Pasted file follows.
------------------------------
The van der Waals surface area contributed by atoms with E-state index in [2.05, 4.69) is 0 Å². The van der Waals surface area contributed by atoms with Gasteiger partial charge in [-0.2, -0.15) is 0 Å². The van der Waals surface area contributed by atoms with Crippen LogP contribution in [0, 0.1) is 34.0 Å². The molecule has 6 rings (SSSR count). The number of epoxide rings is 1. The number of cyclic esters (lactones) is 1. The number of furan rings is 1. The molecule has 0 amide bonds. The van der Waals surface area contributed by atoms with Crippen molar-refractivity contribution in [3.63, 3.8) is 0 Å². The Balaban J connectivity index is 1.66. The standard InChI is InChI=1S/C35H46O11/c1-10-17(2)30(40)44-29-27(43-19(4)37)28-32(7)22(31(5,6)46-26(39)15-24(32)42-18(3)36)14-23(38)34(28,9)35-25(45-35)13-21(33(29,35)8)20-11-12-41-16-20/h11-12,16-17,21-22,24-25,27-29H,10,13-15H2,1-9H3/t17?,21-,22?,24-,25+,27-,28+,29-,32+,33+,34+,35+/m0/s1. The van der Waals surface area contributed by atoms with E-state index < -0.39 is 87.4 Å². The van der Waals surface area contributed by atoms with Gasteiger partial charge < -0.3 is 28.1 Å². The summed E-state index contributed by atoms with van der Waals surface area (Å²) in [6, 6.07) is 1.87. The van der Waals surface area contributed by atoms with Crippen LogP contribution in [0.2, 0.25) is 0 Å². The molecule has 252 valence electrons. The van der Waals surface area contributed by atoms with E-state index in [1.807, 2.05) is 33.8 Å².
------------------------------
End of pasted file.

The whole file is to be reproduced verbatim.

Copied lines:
The van der Waals surface area contributed by atoms with E-state index in [2.05, 4.69) is 0 Å². The van der Waals surface area contributed by atoms with Gasteiger partial charge in [-0.2, -0.15) is 0 Å². The van der Waals surface area contributed by atoms with Crippen LogP contribution in [0, 0.1) is 34.0 Å². The molecule has 6 rings (SSSR count). The number of epoxide rings is 1. The number of cyclic esters (lactones) is 1. The number of furan rings is 1. The molecule has 0 amide bonds. The van der Waals surface area contributed by atoms with Crippen molar-refractivity contribution in [3.63, 3.8) is 0 Å². The Balaban J connectivity index is 1.66. The standard InChI is InChI=1S/C35H46O11/c1-10-17(2)30(40)44-29-27(43-19(4)37)28-32(7)22(31(5,6)46-26(39)15-24(32)42-18(3)36)14-23(38)34(28,9)35-25(45-35)13-21(33(29,35)8)20-11-12-41-16-20/h11-12,16-17,21-22,24-25,27-29H,10,13-15H2,1-9H3/t17?,21-,22?,24-,25+,27-,28+,29-,32+,33+,34+,35+/m0/s1. The van der Waals surface area contributed by atoms with E-state index < -0.39 is 87.4 Å². The van der Waals surface area contributed by atoms with Gasteiger partial charge < -0.3 is 28.1 Å². The summed E-state index contributed by atoms with van der Waals surface area (Å²) in [6, 6.07) is 1.87. The van der Waals surface area contributed by atoms with Crippen LogP contribution in [0.2, 0.25) is 0 Å². The molecule has 252 valence electrons. The van der Waals surface area contributed by atoms with E-state index in [1.807, 2.05) is 33.8 Å².